Eye For Film >> Movies >> Danger Close (2019) Film Review
The Battle of Long Tan is a striking event in Australia (and New Zealand's) complex military history. That Anzac forces participated in Vietnam is certainly not as widely known as US participation. Despite appearing in a character history in Home and Away, apart from the Odd Angry Shot, it's also been rarely depicted in film. Danger Close addresses both, and well.
There are good performances made of small moments throughout. A montage at the end puts cast in costume beside file photos of the men of the 1st Australian Task Force. In particular, Delta Company of the 6th Battalion, Royal Australian Regiment. Led by Major Harry Smith (TV's Vikings and Warcraft veteran Travis Fimmel), they're a youthful mix of conscripts and volunteers.
This melange is reflected in the oddity of seeing Land Rovers beside Hueys, tinnies of VB being wielded beside SLRs and M16s. While I'd usually consider it unfair to judge any Vietnam film against Full Metal Jacket or Apocalypse Now, director Kriv Stenders invites it with use of Nancy Sinatra's "These Boots..." and several sequences defined by smoke and shadow. I'd probably count a morale performance and a napalm strike against a tree-line too, but there's qualitative differences. You might not draw a line between actual F-5s and CGI F-4s, but Stompie-Wompie Surfer Boys are a world away from either Playboy Bunnies or even Ann-Margret.
It's also likely that production wasn't as troubled as either Kubrick or Coppola's contributions to canon, Australian Army co-operation is evident in the presence of M113 Armoured Personnel Carriers and I doubt they flew off during filming. That despite the presence of five credited screenwriters, from Stuart Beattie (Collateral, and contributions to GI Joe: The Rise of Cobra and Pirates Of The Caribbean). This is probably explained by the episodic nature of events, from an opening after a few screens of text that foreshadows parts of a 'lions led by donkeys' feel, and two fresh arrivals who we'll follow through the film.
Unlike 1917, however, our perspective is nigh omniscient, technical advantage through drone and computer allowing us to swoop across jungle canopy, to follow action as pins on a map, and at one point in a dazzling arc a shell, its tail still glowing from explosive propellant, from artillery battery to contact.
There's another truly striking moment of men fording a stream, sun cutting shafts through trees as they give way to a rubber plantation, a moment of peace in a patrol. One prompted by early morning contact, a sequence that sharply depicts the processes of counter-battery fire, triangulation and the impact of the 'King of Battle'. Yet kings and battles both are the work of men, and they're here aplenty. From the Brigadier (Richard Roxburgh) to the lightest-green private, all carry off the responsibility attached to depicting a true story. As does the film.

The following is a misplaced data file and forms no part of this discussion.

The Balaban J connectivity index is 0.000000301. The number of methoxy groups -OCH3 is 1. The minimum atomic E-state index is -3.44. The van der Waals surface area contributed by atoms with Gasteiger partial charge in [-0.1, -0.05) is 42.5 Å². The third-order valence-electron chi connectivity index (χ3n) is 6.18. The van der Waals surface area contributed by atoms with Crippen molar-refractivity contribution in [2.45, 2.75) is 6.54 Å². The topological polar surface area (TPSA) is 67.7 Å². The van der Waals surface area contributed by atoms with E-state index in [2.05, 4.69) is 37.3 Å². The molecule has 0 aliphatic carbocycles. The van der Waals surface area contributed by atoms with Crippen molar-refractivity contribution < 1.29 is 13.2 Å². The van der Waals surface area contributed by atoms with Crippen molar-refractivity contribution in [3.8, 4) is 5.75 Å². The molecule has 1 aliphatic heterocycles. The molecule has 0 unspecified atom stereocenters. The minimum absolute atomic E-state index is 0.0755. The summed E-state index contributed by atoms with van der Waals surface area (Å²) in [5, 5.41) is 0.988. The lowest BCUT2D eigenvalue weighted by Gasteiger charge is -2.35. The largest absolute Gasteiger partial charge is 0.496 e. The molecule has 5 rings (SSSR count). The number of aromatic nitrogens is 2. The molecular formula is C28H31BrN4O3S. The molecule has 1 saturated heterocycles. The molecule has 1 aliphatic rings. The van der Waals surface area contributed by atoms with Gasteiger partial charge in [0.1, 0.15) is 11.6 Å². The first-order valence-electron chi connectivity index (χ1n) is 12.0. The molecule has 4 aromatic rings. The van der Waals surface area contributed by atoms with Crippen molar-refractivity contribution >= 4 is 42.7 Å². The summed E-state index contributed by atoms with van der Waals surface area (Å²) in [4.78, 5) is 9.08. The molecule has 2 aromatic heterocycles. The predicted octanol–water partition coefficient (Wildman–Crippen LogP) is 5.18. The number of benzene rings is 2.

After the credits, there's the usual disclaimer about concatenations and fictional liberties, but thanks include many of the surviving veterans and it would seem a fitting tribute. The details are there, but even for a nation as stereotypically casual as Australia, elements of military discipline and process are far more filmic than factual. There's still a welter of credible technical detail - as one would expect from a film that credits both a turtle wrangler and a team of howitzer armourers.
The action isn't quite relentless, but anything approaching a lull is an exercise in tension. From the first mist to un-expressed smoke, uncertainty abounds. The fighting is visceral, aided by compelling prosthetic effects, sprays of blood catch even the camera. Those alone would probably earn it the 15 rating, but while Stenders is perhaps most famous for two animal pictures for kids, here it's not the dog but the language that's blue.
Caitlin Yeo's score sometimes seems a little modern for the piece, but it's appositely reflective over the coda. The credits also feature Redgum's most famous song, I Was Only 19, as strong a piece of the Vietnam War's cultural as Fortunate Son or any other of a probably Spotify playlist. Liam Egan's sound team also make notable contribution, the crack and skirl of small arms fire, the thump of fire orders, the quiet whisper of, "Aim, breathe, fire", the crackle of radio, thrum of motors, the long rumbles of thunder both man-made and natural.
"Danger Close" is an artillery term, one of those rare pieces of army argot that does not sanitise or obfuscate. It means proximity, peril, power. This film has all three.Reviewed on: 05 Apr 2020